Mississippi, religion and abortion…

The state of Mississippi made news recently when its governor, Dewey Phillip Bryant, selected Ms. Terri Herring to fill a vacant slot in its Board of Health. Normally, appointments by governors don’t gain much attention and, on its face, some may think that selecting a woman for a health department position in a state where health concerns loom large due to the alarming rate of obesity and its 6th-place rank in terms of teen pregnancies — but this particular woman has her own agenda.

Terri Herring, anti-abortion activist

Image: CanStockPhoto.com

Ms. Herring is the president of Pro-Life Mississippi, an organisation that describes itself on its website as a group “of diverse and caring Christians [who] are drawn together by our commitment to the sanctity of human life from fertilization to natural death.” PLM is Mississippi’s most powerful pro-life group, and they’ve used their power to help limit access to abortions in the state by closing down 5 abortion clinics in a state that had only 14 as of 1981. They’ve also helped to lead to the passage of no fewer than 15 pro-life laws that have severely limited women’s right to choose. Through the efforts of PLM the state has only one remaining abortion clinic, the Jackson Women’s Health Organization, which is barely hanging on after multiple legal and legislative battles.

Last night the governor announced that he is withdrawing Ms. Herring’s nomination. Unfortunately, the nomination wasn’t withdrawn because of Ms. Herring’s stance — which could be considered in direct conflict to the interests of her constituents — but, instead, because of a residency requirement; the governor made his decision only after he was questioned by the Associated Press as to whether or not he was adhering to the requirements of a Mississippi law which specifies that the eleven members of the Board of Health must come from certain parts of the state, including 8 from congressional districts and 3 from state Supreme Court districts.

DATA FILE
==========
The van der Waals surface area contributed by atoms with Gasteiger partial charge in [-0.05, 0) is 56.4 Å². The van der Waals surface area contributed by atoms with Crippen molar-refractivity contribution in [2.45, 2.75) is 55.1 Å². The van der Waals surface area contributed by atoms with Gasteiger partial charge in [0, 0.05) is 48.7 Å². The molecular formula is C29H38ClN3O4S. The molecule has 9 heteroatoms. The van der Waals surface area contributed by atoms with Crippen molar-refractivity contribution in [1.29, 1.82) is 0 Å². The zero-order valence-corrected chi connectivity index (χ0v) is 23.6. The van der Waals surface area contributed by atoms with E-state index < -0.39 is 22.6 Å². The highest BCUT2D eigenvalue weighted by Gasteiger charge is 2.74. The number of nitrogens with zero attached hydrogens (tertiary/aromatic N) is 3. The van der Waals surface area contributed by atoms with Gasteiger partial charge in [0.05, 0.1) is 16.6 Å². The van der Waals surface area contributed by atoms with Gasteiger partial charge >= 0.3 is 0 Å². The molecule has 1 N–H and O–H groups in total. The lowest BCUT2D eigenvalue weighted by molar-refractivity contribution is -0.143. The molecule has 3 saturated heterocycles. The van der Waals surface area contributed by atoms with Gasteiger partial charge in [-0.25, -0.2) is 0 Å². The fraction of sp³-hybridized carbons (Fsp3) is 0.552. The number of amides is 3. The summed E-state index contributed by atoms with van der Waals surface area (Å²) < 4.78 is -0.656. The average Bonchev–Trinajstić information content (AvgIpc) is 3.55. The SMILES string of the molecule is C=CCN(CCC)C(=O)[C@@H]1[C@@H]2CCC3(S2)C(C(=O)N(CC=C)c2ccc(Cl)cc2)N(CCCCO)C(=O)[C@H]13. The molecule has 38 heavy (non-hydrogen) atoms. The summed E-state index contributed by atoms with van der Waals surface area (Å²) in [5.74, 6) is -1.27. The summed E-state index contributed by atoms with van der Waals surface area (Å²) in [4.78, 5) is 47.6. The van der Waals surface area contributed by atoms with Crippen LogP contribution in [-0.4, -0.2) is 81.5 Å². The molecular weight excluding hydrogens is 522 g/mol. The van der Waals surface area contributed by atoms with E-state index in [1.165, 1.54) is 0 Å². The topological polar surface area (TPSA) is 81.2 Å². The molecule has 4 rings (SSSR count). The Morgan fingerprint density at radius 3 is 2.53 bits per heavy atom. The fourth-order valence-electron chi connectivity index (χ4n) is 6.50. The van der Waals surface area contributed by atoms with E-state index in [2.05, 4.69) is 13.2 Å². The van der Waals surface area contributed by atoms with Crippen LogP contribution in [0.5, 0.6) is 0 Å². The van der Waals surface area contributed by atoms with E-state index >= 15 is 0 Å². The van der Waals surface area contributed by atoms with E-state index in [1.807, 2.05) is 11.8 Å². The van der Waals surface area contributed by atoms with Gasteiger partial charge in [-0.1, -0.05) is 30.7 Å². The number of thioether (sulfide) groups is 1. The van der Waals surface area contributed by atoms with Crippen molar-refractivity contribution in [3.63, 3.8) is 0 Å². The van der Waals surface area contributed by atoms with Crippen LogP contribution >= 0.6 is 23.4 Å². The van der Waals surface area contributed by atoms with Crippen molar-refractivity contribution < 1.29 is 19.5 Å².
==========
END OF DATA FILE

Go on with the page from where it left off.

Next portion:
The governor’s spokesman said that “Although this code section is unclear, Governor Bryant will withdraw this nomination to avoid any legal uncertainty.” He further said that “It is Governor Bryant’s intention to recommend Ms. Herring for a future position on the Board of Health when there is an opening in her district.” That means the door is left wide open. And, let’s face it, if it’s not Ms. Herring then it will be someone with the same goal:  using religious beliefs to ultimately strip the state of any access to abortions, a legal procedure.

Anyone who believes that the war on women is nonexistent needs only to take a look at what has been going on in Mississippi for decades.  the repeated chipping away at the rights of women should not be a surprise given the states propensity towards not acknowledging rights at all. After all, this is the same state that only recently officially abolished slavery, only 148 years late. Mississippi has always had trouble moving into the present.

Backwards…and, as the song says…Mississippi Goddam


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  1. […] The ruling represents a blow to those continuing the ‘War on Women‘ and women’s reproductive choices, but the battle is far from over as access to options in the event of an unwanted pregnancy have become narrower on a state-by-state basis. […]